In case anyone needed more proof that history isn’t just a boring list of dates and names, one story has us in stitches: Mexican general Antonio López de Santa Anna (yeah, the one that led the Mexican forces during the Mexican-American War), held a funeral for his amputated leg.
Yeah, you read that right.
Santa Anna had been forced to retire after an embarrassing defeat against Texan revolutionaries. In 1838, however, Mexico would need their famous, controversial general again. Mexico owed a large debt to France, and had refused to pay compensation for the destruction of French property during some riots in Mexico City. Well, France lost patience and sent troops to teach the Mexican government a lesson. They set up a blockade around Mexican forts and sent a huge force to try and capture Vera Cruz, Mexican general Santa Anna’s main base.
As you can imagine, Santa Anna was forced to come out of retirement and scramble to defend the city. During the battle, his leg was hit by French canon fire. The wound was so serious that the Mexican doctors ended up having to amputate his leg. With their general out of commission, the Mexicans payed war reparations to the French in exchange for the French pulling their troops out of Mexico.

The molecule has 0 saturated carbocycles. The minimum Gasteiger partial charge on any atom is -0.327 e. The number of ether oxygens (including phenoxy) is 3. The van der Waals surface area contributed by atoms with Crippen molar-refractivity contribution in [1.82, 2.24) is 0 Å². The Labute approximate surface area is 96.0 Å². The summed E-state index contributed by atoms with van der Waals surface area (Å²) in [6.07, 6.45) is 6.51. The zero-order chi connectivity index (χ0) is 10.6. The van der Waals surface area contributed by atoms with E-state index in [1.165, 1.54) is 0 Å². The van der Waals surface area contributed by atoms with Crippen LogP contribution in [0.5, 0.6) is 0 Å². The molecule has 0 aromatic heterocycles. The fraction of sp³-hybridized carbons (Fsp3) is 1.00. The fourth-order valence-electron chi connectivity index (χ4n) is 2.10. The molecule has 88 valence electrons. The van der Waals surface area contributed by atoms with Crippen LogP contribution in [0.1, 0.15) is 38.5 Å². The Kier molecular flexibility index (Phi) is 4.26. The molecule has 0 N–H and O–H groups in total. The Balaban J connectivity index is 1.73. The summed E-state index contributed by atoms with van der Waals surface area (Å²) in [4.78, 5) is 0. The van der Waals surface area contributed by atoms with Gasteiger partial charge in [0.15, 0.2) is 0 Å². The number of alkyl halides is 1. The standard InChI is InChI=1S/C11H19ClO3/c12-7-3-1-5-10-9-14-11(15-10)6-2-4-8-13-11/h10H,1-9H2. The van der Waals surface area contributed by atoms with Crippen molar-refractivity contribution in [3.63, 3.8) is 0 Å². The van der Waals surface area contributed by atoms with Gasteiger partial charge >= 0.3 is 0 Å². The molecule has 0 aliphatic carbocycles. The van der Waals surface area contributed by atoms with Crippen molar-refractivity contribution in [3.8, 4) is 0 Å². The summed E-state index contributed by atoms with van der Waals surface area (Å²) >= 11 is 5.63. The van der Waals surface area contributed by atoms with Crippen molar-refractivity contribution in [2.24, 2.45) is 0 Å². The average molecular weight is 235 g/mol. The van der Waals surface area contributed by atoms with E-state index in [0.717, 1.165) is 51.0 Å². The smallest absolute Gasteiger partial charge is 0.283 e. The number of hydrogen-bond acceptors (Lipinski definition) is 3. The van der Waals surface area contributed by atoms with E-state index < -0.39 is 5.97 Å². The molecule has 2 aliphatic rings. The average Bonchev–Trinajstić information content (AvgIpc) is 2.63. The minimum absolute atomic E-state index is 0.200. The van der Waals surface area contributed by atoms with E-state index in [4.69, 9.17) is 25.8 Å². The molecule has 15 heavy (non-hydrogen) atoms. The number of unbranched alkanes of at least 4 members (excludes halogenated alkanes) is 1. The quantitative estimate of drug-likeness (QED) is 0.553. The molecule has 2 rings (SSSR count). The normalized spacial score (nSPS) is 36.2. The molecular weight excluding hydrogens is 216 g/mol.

Apparently, Santa Anna was very fond of his leg. Four years after the battle of Vera Cruz was over, in one of the most diva-like moments of his life, he had his leg dug up and reburied with full military honors. The funeral included cannon salvos, lengthy speeches, reverent prayers, and beautiful poetry recited in the general’s honor. The leg itself was put into a crystal vase and buried beneath a huge, costly, ridiculously elaborate monument in the Santa Paula cemetery.As if that wasn’t enough, Santa Anna used the publicity from the funeral to become president of Mexico, and even after that, he wasn’t done reminding everyone that he sacrificed a leg for his beloved country. In parades, he had a habit of removing his prosthetic leg and waving it around in the air as a sign of all he’d given up for Mexico.
In 1847, during the Mexican-American War, American troops took Santa Anna’s prosthetic leg. Santa Anna managed to escape capture by the skin of his teeth – latching onto a nearby horse and riding away into the sunset.
His prosthetic leg remains in the United States today on display at the Illinois State Military Museum…and, yup…his real leg is still there, buried under that monument in the Santa Paula cemetery.